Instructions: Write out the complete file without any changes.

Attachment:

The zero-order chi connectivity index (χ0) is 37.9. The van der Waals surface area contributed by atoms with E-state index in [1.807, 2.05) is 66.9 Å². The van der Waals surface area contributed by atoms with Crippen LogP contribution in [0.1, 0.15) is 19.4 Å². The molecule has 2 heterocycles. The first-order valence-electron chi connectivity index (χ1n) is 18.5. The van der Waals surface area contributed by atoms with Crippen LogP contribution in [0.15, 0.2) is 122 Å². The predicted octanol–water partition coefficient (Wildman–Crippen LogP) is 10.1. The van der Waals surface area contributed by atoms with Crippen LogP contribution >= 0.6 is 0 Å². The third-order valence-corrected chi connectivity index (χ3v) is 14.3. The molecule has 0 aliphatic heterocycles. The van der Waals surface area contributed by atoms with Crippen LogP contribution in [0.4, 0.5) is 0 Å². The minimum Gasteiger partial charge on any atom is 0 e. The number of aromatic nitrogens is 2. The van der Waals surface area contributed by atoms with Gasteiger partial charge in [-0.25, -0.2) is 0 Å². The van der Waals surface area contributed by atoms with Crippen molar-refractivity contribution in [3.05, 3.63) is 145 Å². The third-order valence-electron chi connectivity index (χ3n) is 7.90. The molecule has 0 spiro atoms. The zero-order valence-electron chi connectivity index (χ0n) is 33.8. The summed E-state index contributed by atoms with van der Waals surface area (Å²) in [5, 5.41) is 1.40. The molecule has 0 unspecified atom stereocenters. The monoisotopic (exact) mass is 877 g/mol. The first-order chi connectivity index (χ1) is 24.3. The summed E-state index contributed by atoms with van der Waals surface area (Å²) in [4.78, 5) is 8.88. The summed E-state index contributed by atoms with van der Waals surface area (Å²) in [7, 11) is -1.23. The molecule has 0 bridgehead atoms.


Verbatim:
The zero-order chi connectivity index (χ0) is 37.9. The van der Waals surface area contributed by atoms with E-state index in [1.807, 2.05) is 66.9 Å². The van der Waals surface area contributed by atoms with Crippen LogP contribution in [0.1, 0.15) is 19.4 Å². The molecule has 2 heterocycles. The first-order valence-electron chi connectivity index (χ1n) is 18.5. The van der Waals surface area contributed by atoms with Crippen LogP contribution in [0.15, 0.2) is 122 Å². The predicted octanol–water partition coefficient (Wildman–Crippen LogP) is 10.1. The van der Waals surface area contributed by atoms with Crippen LogP contribution >= 0.6 is 0 Å². The third-order valence-corrected chi connectivity index (χ3v) is 14.3. The molecule has 0 aliphatic heterocycles. The van der Waals surface area contributed by atoms with Crippen LogP contribution in [0.4, 0.5) is 0 Å². The minimum Gasteiger partial charge on any atom is 0 e. The number of aromatic nitrogens is 2. The van der Waals surface area contributed by atoms with Gasteiger partial charge in [-0.25, -0.2) is 0 Å². The van der Waals surface area contributed by atoms with Crippen molar-refractivity contribution in [3.05, 3.63) is 145 Å². The third-order valence-electron chi connectivity index (χ3n) is 7.90. The molecule has 0 spiro atoms. The zero-order valence-electron chi connectivity index (χ0n) is 33.8. The summed E-state index contributed by atoms with van der Waals surface area (Å²) in [5, 5.41) is 1.40. The molecule has 0 unspecified atom stereocenters. The monoisotopic (exact) mass is 877 g/mol. The first-order chi connectivity index (χ1) is 24.3. The summed E-state index contributed by atoms with van der Waals surface area (Å²) in [4.78, 5) is 8.88. The summed E-state index contributed by atoms with van der Waals surface area (Å²) in [7, 11) is -1.23. The molecule has 0 bridgehead atoms.